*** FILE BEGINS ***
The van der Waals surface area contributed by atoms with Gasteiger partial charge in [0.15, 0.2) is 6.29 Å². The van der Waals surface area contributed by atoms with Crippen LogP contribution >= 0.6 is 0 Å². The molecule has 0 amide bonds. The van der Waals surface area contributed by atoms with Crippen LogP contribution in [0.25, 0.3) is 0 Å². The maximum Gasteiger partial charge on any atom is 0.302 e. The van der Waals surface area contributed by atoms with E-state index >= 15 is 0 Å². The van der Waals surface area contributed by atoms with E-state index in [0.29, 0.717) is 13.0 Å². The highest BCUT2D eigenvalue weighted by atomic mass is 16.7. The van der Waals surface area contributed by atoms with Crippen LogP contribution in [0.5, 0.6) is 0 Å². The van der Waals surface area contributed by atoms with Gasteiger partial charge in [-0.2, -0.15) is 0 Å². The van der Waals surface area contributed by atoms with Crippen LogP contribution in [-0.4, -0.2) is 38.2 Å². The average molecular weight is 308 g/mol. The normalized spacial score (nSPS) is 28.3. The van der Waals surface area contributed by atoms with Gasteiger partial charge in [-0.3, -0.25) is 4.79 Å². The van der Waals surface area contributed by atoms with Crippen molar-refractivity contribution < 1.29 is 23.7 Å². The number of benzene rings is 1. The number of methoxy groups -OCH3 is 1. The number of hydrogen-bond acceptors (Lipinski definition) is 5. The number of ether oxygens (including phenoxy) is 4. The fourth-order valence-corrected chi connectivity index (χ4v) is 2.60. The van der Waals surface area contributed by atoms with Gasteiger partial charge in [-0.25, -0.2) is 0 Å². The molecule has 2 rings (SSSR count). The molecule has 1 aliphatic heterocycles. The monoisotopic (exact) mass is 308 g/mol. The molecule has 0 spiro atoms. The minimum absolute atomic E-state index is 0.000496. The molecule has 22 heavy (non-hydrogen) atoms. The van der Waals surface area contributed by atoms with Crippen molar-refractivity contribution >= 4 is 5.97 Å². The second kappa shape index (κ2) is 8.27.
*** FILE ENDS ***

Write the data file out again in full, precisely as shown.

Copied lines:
The van der Waals surface area contributed by atoms with Gasteiger partial charge in [0.15, 0.2) is 6.29 Å². The van der Waals surface area contributed by atoms with Crippen LogP contribution >= 0.6 is 0 Å². The molecule has 0 amide bonds. The van der Waals surface area contributed by atoms with Crippen LogP contribution in [0.25, 0.3) is 0 Å². The maximum Gasteiger partial charge on any atom is 0.302 e. The van der Waals surface area contributed by atoms with E-state index >= 15 is 0 Å². The van der Waals surface area contributed by atoms with E-state index in [0.29, 0.717) is 13.0 Å². The highest BCUT2D eigenvalue weighted by atomic mass is 16.7. The van der Waals surface area contributed by atoms with Crippen LogP contribution in [0.5, 0.6) is 0 Å². The van der Waals surface area contributed by atoms with Gasteiger partial charge in [-0.2, -0.15) is 0 Å². The van der Waals surface area contributed by atoms with Crippen LogP contribution in [-0.4, -0.2) is 38.2 Å². The average molecular weight is 308 g/mol. The normalized spacial score (nSPS) is 28.3. The van der Waals surface area contributed by atoms with Gasteiger partial charge in [-0.3, -0.25) is 4.79 Å². The van der Waals surface area contributed by atoms with Crippen molar-refractivity contribution < 1.29 is 23.7 Å². The number of benzene rings is 1. The number of methoxy groups -OCH3 is 1. The number of hydrogen-bond acceptors (Lipinski definition) is 5. The number of ether oxygens (including phenoxy) is 4. The fourth-order valence-corrected chi connectivity index (χ4v) is 2.60. The van der Waals surface area contributed by atoms with Gasteiger partial charge in [-0.25, -0.2) is 0 Å². The molecule has 2 rings (SSSR count). The molecule has 1 aliphatic heterocycles. The monoisotopic (exact) mass is 308 g/mol. The molecule has 0 spiro atoms. The minimum absolute atomic E-state index is 0.000496. The molecule has 22 heavy (non-hydrogen) atoms. The van der Waals surface area contributed by atoms with Crippen molar-refractivity contribution >= 4 is 5.97 Å². The second kappa shape index (κ2) is 8.27.